MINNEAPOLIS (WCCO) – When Charles King first entered the Ramsey County Veterans Treatment Court two years ago, he suffered severe mental health issues and faced a year behind bars for domestic abuse and disorderly conduct charges.
“I remember you told me ‘If I let you know what I’m like, you won’t like me,’” judge Judith Tilsen said.READ MORE: After More Remains Found, Adam Johnson's Family Pleads For Answers
Over time, King’s mental barriers broke down.
“I said, ‘I have a hunch you’re a really likable guy, you’re just hiding it,’” Tilsen said. “You’ve decided to show it not only to your mentor, Jim, but to the rest of us.”
King was one of four veterans to graduate from the Ramsey County Veterans Treatment Court on Thursday. The program, established in 2013, helps veterans in the criminal justice system break the cycle of substance abuse, illegal activity and mental illness.
“The biggest thing here is the support system that the program offers,” graduate Michael Husnick said. “It’s critical. It almost forces support on you.”
Part of that support comes from pairing participants with other veterans as mentors.READ MORE: What Is COVID's Delta Variant?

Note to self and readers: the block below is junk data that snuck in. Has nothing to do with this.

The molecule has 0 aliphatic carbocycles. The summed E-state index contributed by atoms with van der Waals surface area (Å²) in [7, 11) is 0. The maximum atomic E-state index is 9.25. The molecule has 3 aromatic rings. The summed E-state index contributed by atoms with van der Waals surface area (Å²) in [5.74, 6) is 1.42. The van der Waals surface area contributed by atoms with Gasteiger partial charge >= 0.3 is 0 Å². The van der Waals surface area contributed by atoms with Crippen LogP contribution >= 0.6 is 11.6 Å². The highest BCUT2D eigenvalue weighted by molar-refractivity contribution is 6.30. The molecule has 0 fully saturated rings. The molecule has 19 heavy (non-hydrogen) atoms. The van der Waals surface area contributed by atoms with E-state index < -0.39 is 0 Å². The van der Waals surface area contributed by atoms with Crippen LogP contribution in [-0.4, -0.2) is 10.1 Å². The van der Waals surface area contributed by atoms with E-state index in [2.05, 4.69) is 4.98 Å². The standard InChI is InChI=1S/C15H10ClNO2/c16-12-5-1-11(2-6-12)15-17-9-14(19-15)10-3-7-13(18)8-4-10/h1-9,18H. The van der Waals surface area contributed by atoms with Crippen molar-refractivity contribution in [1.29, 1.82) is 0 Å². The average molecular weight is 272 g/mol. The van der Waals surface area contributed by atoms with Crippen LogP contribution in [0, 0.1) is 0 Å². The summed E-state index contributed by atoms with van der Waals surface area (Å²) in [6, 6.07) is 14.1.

“Marine Corps boot camp was nothing compared to this,” one mentor said. “It was a struggle sometimes, but it was good for me and it was really good for them.”
Graduation means not only the end of the program for King, but a fresh start.
Tilsen, along with the blessing of the victim in the case, cleaned King’s criminal slate.
“It definitely was hard to do, and it’s going to be an ongoing battle, but now I know how I need to face it,” King said.
The program lasts a minimum of nine months to a year.MORE NEWS: 'You Can't Find A New One': High Demand, Low Inventory Leave Boat Buyers Adrift
A statewide study showed that veterans who got help through a court drug program showed gains in employment, educational achievement and home ownership.